The stunning photographs of animals are paired with verse that just itches to be spoken. Also, the words are different sizes, shapes and colors that move across the page flowing around and between, over and under photographs. For instance, on the page R is for Rhinoceros, the words splish, splash, splat, splurt are arranged to look like a wave that moves up and down.

Alphabet picture books are perennially popular for a reason: They make good read alouds for parents and their children. A great addition to the category is a new book by photographer Joel Sartore and writer Debbie Levy called Photo Ark ABC: An Animal Alphabet in Poetry and Pictures.

Visually, each page has a lot to look at and quite a bit to learn. The poetic devices used throughout make the rhythm of the reading fun. And the facts go down easy, too. Kids will be exposed to animals they’ve never heard of and words that are new to them. (And maybe even to some that are new to parents. For instance, a group of animals referred to as Xenarthra, was a new one for me!)

The end of the book features small photos of all the animals along with their names and where the can be found in the world. There are also notes from the photographer and the author along with an explanation of The National Geographic Photo Ark, which is an effort by Sartore to photograph every captive species to inspire people to save those most vulnerable.

Photo Ark ABC is deserves a long-term spot on the bookshelf, where it can be easily accessed for reading again and again and again.

The publisher provided me with a copy of this title in exchange for my honest review.

Book Review: Kid on the Go! by Neill McKee

Kid on the Go cover image

Born shortly after World War II ended, Neill McKee grew up during the 1950s and 60s in Elmira, a small town in Ontario where his father and uncle owned a farm equipment business. Given lots of freedom to roam, Neill and his siblings, cousins, and friends had many adventures, some that would certainly make a protective parent cringe. In Kid on the Go! Memoir of My Childhood and Youth, McKee tells gives an interesting, often humorous, account of those days.

The story also offers a glimpse of what life in general was like in his hometown, which melded Mennonite farms, a slaughterhouse, and a chemical factory that manufactured DDT. His first chapter gives a tongue-in-cheek account of all the interesting odors that emanated from each of the key industries and how town residents could tell which direction the wind was blowing.

Neill McKee

Throughout the story we see McKee’s world through the lens of the child who lived it, with some commentary on how his perspective changed over the years. Readers will also note how society in general has changed since the middle of the last century.

With illustrations and photos by the author, Kid on the Go! makes for an interesting read for those aged 16 and up.

P.S. I’m part of a blog tour for the release of the book. You can find an interview with the author as well as much more info about him and the other stops on the tour by visiting Wow! Women On Writing.

The author provided me with a copy of this title in exchange for my honest review.

Book Review: The Lost Language by Claudia Mills

The Lost Language cover image

Betsy and Liz dub themselves Bumble and Lizard when they become friends in elementary school. And they stay fast friends, a fact Betsy’s mom is not thrilled about, as she worries that Betsy lets Liz have too much control over the relationship. Despite challenges from both their families, they are in a comfortable place in their friendship when they start middle school.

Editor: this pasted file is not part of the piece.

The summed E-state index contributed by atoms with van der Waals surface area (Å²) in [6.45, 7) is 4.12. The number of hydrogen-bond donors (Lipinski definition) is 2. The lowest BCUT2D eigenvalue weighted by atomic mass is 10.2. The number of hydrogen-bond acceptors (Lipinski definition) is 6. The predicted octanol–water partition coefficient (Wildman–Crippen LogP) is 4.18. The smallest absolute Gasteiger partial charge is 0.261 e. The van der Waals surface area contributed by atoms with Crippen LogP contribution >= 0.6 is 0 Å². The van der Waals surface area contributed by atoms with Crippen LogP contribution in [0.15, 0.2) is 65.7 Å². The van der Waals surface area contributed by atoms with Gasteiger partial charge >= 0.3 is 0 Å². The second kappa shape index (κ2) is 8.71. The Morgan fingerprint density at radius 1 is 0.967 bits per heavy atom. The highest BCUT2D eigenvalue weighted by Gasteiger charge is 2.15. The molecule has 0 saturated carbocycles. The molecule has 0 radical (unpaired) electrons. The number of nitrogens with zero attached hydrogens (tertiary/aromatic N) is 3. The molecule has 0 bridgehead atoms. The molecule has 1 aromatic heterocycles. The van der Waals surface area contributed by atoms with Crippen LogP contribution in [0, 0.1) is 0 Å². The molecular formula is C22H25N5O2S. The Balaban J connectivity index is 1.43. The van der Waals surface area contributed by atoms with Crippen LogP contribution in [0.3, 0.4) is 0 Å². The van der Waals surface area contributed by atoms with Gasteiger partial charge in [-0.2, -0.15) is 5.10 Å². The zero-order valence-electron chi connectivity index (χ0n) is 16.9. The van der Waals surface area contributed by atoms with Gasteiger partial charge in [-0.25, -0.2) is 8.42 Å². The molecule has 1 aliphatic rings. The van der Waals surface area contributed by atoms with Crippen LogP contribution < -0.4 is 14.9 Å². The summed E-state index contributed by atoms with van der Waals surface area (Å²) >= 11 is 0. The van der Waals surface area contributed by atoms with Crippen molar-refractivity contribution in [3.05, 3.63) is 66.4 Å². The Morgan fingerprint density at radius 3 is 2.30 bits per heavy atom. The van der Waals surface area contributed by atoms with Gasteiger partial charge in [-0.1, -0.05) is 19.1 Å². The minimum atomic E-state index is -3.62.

But a crack erupts when Betsy’s mom doesn’t get a grant to continue her research into dying languages. Lizard gets the idea to help by choosing one language in the world on the list of those dying and learning to speak it with Betsy and others. When Betsy’s mom finds out she gets angry, and a spiraling series of events threatens the two girls’ happiness.

The Lost Language by Claudia Mills delves into tough issues difficult to face—loss of trust for parents and friends, betrayal, attempted suicide— and presents them honestly and with compassion that values very different types of people and their emotions. Told in free verse, the book strips language down to the core of what Betsy feels and how she reacts to the circumstances that upend her life. Readers also get an intimate look at how she processes emotions and develops the strength to clearly state what she feels and what she needs from the people she most cares about.

While it deals with dire issues, The Lost Language is ultimately a hopeful story. I highly recommend it for readers aged 10 and up.

The publisher provided me with a copy of this title in exchange for my honest review.

Book Review: The Happy Writing Book by Elise Valmorbida

The Happy Writing Book cover image

As a writer, I often look to writing advice books for ways to inspire creativity and help me continue to sit down and write on a regular basis. The Happy Writing Book: Discover the Positive Power of Creative Writing by Elise Valmorbida is one of the best books of that type I have read in a while.

First, there’s the cover. The bright orange color with a smiley face illustration (an asterisk for one eye looks like a wink) makes me want to leave it out where I can see it and easily pick it up to read. Also, I took it with me on a few appointments to read while I waited, and every person who saw it commented on how they wanted to read it too. And they weren’t even writers! Sometimes, the biggest challenge in looking at an advice book is being inspired to open it, and The Happy Writing Book is definitely compelling.

But the real value is in the content. The book is divided into sections titled, Happy Beginnings, Happy Middles, and Happy Ends. The sections contain 100 micro-chapters laying out tips, suggestions, and ideas to help writers get started, hone their craft, and keep writing. I found myself reading through all the way once, and making notes about chapters I want to go back and revisit to try the suggested exercises. The list is long.

Now that I’ve finished a first reading, I have started to go back and look at certain areas more closely. I also can easily see picking the book up and opening to a random page to get re-inspired at any point and jump start a piece of writing.

I recommend The Happy Writing Book for any writer or anyone who wants to write aged 12 and up.

The publisher provided me with a copy of this title in exchange for my honest review.